Simultaneous elections, often referred to as “One Nation, One Election,” involve conducting elections for the Lok Sabha, all state Legislative Assemblies, and urban and rural local bodies (municipalities and panchayats) concurrently.

According to the High-Level Committee (HLC) report, India currently experiences five to six elections annually. When including municipal and panchayat elections, this number increases significantly.


Major Recommendations of the Committee

Amending the Constitution

  • The Constitution should be amended in two phases to facilitate simultaneous elections:
  • Phase One: Conduct simultaneous elections for the Lok Sabha and State Assemblies without requiring state ratification for the constitutional amendment.
  • Phase Two: Synchronize elections for municipalities and panchayats with the Lok Sabha and State Assembly elections, ensuring local body elections are held within 100 days of the general and state elections. This phase requires ratification by at least half of the states.

Single Electoral Roll and Election ID

  • Amend the Constitution to empower the Election Commission of India to prepare a single electoral roll and issue electoral photo identity cards for all three levels of government, in consultation with state election commissions. These amendments also require ratification by at least half of the states.

Handling a Hung House or No-confidence Motion

  • In the event of a hung House, no-confidence motion, or similar situations, fresh elections should be held to form a new Lok Sabha or state Assembly for the remaining term of the House.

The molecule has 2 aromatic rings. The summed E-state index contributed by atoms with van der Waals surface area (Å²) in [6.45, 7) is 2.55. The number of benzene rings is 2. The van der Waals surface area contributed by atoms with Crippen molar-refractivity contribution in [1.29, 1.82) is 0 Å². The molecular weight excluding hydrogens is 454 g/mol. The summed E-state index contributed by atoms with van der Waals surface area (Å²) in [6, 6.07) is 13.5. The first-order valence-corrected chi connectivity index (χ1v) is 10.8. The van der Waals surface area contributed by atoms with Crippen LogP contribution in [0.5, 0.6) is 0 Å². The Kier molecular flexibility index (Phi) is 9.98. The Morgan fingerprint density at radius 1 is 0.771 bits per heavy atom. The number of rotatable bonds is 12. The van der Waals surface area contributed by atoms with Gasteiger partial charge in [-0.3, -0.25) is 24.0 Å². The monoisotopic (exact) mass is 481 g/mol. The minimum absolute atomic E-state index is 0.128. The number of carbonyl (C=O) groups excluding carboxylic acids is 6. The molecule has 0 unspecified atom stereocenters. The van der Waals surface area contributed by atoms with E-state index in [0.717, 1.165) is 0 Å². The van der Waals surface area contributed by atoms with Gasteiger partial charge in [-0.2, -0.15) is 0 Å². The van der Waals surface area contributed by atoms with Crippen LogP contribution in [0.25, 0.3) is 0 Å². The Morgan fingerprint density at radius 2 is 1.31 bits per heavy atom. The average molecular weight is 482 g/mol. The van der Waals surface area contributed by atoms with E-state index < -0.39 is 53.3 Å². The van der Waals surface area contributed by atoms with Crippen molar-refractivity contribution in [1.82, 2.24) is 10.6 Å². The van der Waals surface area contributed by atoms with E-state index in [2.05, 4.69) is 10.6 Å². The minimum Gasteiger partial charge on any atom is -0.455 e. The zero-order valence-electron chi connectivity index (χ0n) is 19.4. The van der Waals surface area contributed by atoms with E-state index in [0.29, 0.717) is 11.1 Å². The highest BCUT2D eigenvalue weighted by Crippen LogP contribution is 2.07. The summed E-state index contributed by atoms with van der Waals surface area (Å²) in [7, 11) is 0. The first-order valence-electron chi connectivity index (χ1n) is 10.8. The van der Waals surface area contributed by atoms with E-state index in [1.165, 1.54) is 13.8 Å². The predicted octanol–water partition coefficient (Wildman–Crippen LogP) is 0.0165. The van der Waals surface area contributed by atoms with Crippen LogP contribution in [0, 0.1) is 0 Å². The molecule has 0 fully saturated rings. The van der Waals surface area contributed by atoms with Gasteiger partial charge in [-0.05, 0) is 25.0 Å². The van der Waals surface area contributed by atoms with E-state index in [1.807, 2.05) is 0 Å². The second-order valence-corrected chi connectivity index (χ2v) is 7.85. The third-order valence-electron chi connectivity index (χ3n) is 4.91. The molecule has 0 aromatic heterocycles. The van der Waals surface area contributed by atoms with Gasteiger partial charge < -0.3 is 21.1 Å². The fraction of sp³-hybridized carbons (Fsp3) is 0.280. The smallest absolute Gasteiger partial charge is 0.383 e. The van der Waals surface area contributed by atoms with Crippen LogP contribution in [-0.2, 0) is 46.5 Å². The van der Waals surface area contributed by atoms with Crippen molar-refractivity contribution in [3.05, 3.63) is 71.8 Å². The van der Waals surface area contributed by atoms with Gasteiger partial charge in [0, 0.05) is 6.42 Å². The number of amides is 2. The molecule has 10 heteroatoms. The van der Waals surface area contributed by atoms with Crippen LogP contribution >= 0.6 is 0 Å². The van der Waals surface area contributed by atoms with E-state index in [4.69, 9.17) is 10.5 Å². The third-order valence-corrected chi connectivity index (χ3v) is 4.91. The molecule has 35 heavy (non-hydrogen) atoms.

Meeting Logistical Requirements

  • The Election Commission of India should plan and estimate logistical needs in advance, in coordination with State Election Commissions.
  • This includes the deployment of manpower, polling personnel, security forces, and EVMs/VVPATs to ensure free and fair simultaneous elections at all three levels of government.


Currently, elections for different levels of government are conducted independently, following timelines specific to each elected body.
Historical efforts for simultaneous elections were seen in 1957 when elections were held concurrently in seven states: Bihar, Bombay,

Madras, Mysore, Punjab, Uttar Pradesh, and West Bengal.

The push for “One Nation, One Election” aims to streamline the electoral process, reduce the frequency of elections, and ensure more efficient governance.

Legacy Editor Changed status to publish June 8, 2024